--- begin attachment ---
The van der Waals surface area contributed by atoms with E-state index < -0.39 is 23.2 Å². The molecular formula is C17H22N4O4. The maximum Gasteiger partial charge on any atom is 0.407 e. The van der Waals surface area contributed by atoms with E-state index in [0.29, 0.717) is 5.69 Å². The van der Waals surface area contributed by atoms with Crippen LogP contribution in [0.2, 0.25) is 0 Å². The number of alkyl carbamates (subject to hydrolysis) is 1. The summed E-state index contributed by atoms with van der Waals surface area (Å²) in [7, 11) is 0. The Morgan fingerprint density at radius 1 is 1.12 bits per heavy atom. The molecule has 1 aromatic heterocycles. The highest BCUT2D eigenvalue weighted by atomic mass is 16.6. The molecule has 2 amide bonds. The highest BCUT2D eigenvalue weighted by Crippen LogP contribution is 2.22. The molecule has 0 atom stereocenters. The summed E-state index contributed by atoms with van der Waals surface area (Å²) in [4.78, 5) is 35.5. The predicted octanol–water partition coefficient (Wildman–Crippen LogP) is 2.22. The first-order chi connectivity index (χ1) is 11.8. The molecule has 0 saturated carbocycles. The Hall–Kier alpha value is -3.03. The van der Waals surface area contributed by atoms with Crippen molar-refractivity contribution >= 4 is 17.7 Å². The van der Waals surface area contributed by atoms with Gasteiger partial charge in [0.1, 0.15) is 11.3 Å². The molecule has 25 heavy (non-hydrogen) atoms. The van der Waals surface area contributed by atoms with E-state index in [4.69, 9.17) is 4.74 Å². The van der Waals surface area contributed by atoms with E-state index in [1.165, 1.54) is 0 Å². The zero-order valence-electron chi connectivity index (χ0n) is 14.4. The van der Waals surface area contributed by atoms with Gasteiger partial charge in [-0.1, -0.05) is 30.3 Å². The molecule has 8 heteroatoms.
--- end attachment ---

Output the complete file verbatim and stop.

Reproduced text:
The van der Waals surface area contributed by atoms with E-state index < -0.39 is 23.2 Å². The molecular formula is C17H22N4O4. The maximum Gasteiger partial charge on any atom is 0.407 e. The van der Waals surface area contributed by atoms with E-state index in [0.29, 0.717) is 5.69 Å². The van der Waals surface area contributed by atoms with Crippen LogP contribution in [0.2, 0.25) is 0 Å². The number of alkyl carbamates (subject to hydrolysis) is 1. The summed E-state index contributed by atoms with van der Waals surface area (Å²) in [7, 11) is 0. The Morgan fingerprint density at radius 1 is 1.12 bits per heavy atom. The molecule has 1 aromatic heterocycles. The highest BCUT2D eigenvalue weighted by atomic mass is 16.6. The molecule has 2 amide bonds. The highest BCUT2D eigenvalue weighted by Crippen LogP contribution is 2.22. The molecule has 0 atom stereocenters. The summed E-state index contributed by atoms with van der Waals surface area (Å²) in [4.78, 5) is 35.5. The predicted octanol–water partition coefficient (Wildman–Crippen LogP) is 2.22. The first-order chi connectivity index (χ1) is 11.8. The molecule has 0 saturated carbocycles. The Hall–Kier alpha value is -3.03. The van der Waals surface area contributed by atoms with Crippen molar-refractivity contribution >= 4 is 17.7 Å². The van der Waals surface area contributed by atoms with Gasteiger partial charge in [0.1, 0.15) is 11.3 Å². The molecule has 25 heavy (non-hydrogen) atoms. The van der Waals surface area contributed by atoms with E-state index in [4.69, 9.17) is 4.74 Å². The van der Waals surface area contributed by atoms with E-state index in [1.165, 1.54) is 0 Å². The zero-order valence-electron chi connectivity index (χ0n) is 14.4. The van der Waals surface area contributed by atoms with Gasteiger partial charge in [-0.1, -0.05) is 30.3 Å². The molecule has 8 heteroatoms.